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Indian Art in the Ashmolean Museum

A catalogue of the Ashmolean’s collection of Indian art by J. C. Harle and Andrew Topsfield (published Oxford, 1987).

Indian Art in the Ashmolean Museum by J. C. Harle and Andrew Topsfield

Publications online: 143 objects

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Saint John the Evangelist

  • Literature notes

    This small and unusually expressive rendering of the figure of St. John from the engraving of Crucifixion in Albert Dürer’s Passion series of 1500 is the earliest known work by Abū’l Hasan, one of the most favoured artists of the emperor Jahāngīr (r.1605-27). An even keener connoisseur of painting than his father Akbar, Jahāngīr admired above all Abū’l Hasan’s brilliantly naturalistic technique and the sympathetic insight of his portraiture. In 1618 he wrote of the artist, “at the present time he has no rival or equal”, and he bestowed on him the title “Wonder of the Age”

    The son of the distinguished Persian painter Aqā Rizā, Abūl Hasan had grown up in the service of Prince Salīm (the future Jahāngīr). This drawing was executed in October 1600, when Salīm was already in revolt against the ageing Akbar and, as the Persian inscription tells us, Abūl Hasan himself was only twelve years old (in his “thirteenth year”). The copying of European prints played an important part in the training of Mughal artists at this time. But Abūl Hasan’s dextrous reinterpretation of the figure of the Evangalist is more than a technical exercise. Mr Robert Skelton has recently written of it, “… for a copy, particularly from one medium to another, it is a remarkable achievement. Working with a more subtle instrument than the graver’s burin, the young Indian has substituted for Dürer’s accomplished rendition of conventional saintly grief, a troubled expression of inner disquiet, which is all the more exceptional in that introspection of this sort is totally foreign to either Indian or Iranian art.”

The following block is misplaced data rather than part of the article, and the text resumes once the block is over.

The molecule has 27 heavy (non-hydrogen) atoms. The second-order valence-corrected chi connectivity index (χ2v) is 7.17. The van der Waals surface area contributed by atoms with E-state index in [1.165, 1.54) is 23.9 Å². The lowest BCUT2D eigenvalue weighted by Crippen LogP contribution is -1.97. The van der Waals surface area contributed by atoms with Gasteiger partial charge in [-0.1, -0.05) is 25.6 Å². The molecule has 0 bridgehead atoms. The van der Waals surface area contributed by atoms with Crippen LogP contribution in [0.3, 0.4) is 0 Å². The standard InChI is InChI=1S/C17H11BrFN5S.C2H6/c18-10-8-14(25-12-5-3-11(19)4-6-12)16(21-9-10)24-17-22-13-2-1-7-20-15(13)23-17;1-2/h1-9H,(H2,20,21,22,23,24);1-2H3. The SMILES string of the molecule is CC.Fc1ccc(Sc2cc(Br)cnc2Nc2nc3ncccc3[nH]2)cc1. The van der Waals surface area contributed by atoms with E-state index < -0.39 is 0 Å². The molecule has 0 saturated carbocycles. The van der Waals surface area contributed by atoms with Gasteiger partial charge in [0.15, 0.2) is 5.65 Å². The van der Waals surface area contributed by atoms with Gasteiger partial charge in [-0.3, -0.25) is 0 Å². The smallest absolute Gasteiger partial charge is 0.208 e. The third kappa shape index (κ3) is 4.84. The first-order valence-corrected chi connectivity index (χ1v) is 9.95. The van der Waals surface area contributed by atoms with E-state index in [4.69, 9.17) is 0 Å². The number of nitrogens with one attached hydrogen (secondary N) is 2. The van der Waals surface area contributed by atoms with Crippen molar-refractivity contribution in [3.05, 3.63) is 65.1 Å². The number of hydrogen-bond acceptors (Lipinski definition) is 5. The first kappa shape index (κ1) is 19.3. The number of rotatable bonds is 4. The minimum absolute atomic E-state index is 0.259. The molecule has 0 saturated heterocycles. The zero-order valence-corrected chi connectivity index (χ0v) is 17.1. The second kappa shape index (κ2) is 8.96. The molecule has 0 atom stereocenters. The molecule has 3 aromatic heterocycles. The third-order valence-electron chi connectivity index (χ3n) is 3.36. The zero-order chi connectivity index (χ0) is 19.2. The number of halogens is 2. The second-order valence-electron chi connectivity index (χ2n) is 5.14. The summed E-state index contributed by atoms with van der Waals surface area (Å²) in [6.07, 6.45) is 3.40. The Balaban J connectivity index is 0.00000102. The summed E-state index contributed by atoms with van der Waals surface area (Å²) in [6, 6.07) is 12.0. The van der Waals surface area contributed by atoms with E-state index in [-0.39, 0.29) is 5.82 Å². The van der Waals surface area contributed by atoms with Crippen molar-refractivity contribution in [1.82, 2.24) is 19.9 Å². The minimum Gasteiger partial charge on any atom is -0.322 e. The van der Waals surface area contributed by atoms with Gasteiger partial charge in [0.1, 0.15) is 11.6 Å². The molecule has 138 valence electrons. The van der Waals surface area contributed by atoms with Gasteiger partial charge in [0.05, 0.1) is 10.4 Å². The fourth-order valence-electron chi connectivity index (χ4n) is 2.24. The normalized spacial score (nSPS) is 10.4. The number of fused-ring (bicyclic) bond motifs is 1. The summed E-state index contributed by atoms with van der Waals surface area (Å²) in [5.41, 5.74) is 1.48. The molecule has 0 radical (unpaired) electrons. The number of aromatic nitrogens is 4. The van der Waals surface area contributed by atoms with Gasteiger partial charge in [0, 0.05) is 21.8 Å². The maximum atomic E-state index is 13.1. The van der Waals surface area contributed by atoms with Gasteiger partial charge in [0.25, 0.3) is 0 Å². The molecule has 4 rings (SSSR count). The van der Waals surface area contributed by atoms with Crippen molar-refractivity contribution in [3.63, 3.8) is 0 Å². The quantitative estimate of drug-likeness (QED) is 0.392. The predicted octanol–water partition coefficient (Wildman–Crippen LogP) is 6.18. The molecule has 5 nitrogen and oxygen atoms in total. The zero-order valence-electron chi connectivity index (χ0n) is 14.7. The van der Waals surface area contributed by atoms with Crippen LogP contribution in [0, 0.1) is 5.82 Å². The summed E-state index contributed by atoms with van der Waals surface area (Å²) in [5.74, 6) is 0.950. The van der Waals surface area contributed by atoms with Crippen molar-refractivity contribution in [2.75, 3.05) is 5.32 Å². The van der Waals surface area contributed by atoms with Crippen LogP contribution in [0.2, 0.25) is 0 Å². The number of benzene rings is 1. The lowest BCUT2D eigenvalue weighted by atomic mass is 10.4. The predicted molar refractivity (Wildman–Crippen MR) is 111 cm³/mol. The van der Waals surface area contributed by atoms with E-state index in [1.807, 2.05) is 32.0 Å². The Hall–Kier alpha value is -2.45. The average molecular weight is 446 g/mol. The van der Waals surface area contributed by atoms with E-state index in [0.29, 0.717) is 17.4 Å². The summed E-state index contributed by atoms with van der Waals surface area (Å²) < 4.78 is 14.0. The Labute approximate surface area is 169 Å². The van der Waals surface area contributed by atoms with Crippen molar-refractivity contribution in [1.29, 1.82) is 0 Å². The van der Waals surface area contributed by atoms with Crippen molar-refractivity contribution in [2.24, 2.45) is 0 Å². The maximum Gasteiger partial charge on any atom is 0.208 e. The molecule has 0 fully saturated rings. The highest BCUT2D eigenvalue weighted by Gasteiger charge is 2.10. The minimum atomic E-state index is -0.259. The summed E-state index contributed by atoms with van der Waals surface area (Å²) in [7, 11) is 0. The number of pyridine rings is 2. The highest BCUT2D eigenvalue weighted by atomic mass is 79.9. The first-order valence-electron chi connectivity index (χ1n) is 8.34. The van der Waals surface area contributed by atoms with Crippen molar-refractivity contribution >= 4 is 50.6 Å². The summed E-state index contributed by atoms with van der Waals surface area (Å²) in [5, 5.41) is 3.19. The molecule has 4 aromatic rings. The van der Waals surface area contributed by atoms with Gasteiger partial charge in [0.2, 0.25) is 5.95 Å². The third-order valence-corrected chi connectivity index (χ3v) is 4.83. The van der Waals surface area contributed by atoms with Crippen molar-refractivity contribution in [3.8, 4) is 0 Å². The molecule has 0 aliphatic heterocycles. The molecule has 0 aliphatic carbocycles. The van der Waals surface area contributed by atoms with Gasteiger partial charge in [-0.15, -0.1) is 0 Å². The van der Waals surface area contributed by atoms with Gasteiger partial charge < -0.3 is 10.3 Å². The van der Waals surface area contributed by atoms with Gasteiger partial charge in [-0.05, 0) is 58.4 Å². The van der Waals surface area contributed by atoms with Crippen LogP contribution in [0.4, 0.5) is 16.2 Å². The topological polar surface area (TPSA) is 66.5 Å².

• Description

    This drawing, after an engraving of the Crucifixion by Albrecht Dürer of 1511, is the earliest known work by the famous artist Abu’l Hasan, then aged twelve. It is already more of a creative reinterpretation of its original engraving than a mere copyist’s exercise. Within a few years, Abu’l Hasan’s refined naturalistic technique, together with his psychological insight, would make him the foremost portraitist at Jahangir’s court.

  • Details

    Associated place
    AsiaIndia north India (place of creation)
    Date
    1600 - 1601 (AH 1009)
    Mughal Period (1526 - 1858)
    Artist/maker
    Abu 'l-Hasan (active 1589 - 1630) (artist)
    after Albrecht Dürer (1471 - 1528) (engraver)
    Associated people
    Jahangir (ruled 1605 - 1627) (commissioner)
    Material and technique
    brush drawing with gouache on paper
    Dimensions
    10 x 4.6 cm (height x width)
    Material index
    Technique index
    Object type index
    No. of items
    1
    Credit line
    Gift of Gerald Reitlinger, 1978.
    Accession no.
    EA1978.2597
  • Further reading

    Harle, J. C., and Andrew Topsfield, Indian Art in the Ashmolean Museum (Oxford: Ashmolean Museum, 1987), no. 84 on pp. 76-77, p. xiv, illus. p. 77

    Oxford: Ashmolean Museum, 18 July-13 September 1981, and London: Sotheby Parke Bernet, 1981, Eastern Ceramics and Other Works of Art from the Collection of Gerald Reitlinger: Catalogue of the Memorial Exhibition, Deborah Willis, ed. (Oxford: Ashmolean Museum and London: Sotheby Parke Bernet, 1981), no. 408 on p. 144, illus. pp. 144-145